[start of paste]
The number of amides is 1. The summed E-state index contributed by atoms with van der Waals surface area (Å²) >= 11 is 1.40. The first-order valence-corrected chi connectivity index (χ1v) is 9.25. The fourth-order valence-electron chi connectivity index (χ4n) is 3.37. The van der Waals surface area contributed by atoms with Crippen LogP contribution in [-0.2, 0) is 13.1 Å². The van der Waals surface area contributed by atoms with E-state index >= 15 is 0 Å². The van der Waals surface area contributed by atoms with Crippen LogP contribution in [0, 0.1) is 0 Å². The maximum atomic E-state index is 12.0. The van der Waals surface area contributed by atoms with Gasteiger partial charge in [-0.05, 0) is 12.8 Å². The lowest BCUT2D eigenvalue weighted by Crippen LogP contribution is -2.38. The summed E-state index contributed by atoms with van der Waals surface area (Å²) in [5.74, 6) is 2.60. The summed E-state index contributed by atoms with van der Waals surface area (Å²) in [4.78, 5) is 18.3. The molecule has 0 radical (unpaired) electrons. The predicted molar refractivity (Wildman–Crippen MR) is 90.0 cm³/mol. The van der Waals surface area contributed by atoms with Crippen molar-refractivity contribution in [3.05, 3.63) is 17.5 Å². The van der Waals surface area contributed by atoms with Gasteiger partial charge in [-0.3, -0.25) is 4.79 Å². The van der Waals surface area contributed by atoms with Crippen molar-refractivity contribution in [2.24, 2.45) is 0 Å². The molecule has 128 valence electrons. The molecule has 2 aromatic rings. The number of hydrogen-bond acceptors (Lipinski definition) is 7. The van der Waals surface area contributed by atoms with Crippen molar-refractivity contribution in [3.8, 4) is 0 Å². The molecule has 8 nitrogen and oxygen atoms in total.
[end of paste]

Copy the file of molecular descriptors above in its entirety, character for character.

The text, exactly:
The number of amides is 1. The summed E-state index contributed by atoms with van der Waals surface area (Å²) >= 11 is 1.40. The first-order valence-corrected chi connectivity index (χ1v) is 9.25. The fourth-order valence-electron chi connectivity index (χ4n) is 3.37. The van der Waals surface area contributed by atoms with Crippen LogP contribution in [-0.2, 0) is 13.1 Å². The van der Waals surface area contributed by atoms with E-state index >= 15 is 0 Å². The van der Waals surface area contributed by atoms with Crippen LogP contribution in [0, 0.1) is 0 Å². The maximum atomic E-state index is 12.0. The van der Waals surface area contributed by atoms with Gasteiger partial charge in [-0.05, 0) is 12.8 Å². The lowest BCUT2D eigenvalue weighted by Crippen LogP contribution is -2.38. The summed E-state index contributed by atoms with van der Waals surface area (Å²) in [5.74, 6) is 2.60. The summed E-state index contributed by atoms with van der Waals surface area (Å²) in [4.78, 5) is 18.3. The molecule has 0 radical (unpaired) electrons. The predicted molar refractivity (Wildman–Crippen MR) is 90.0 cm³/mol. The van der Waals surface area contributed by atoms with Crippen molar-refractivity contribution in [3.05, 3.63) is 17.5 Å². The van der Waals surface area contributed by atoms with Gasteiger partial charge in [-0.3, -0.25) is 4.79 Å². The van der Waals surface area contributed by atoms with Crippen molar-refractivity contribution in [2.24, 2.45) is 0 Å². The molecule has 128 valence electrons. The molecule has 2 aromatic rings. The number of hydrogen-bond acceptors (Lipinski definition) is 7. The van der Waals surface area contributed by atoms with Crippen molar-refractivity contribution in [3.8, 4) is 0 Å². The molecule has 8 nitrogen and oxygen atoms in total.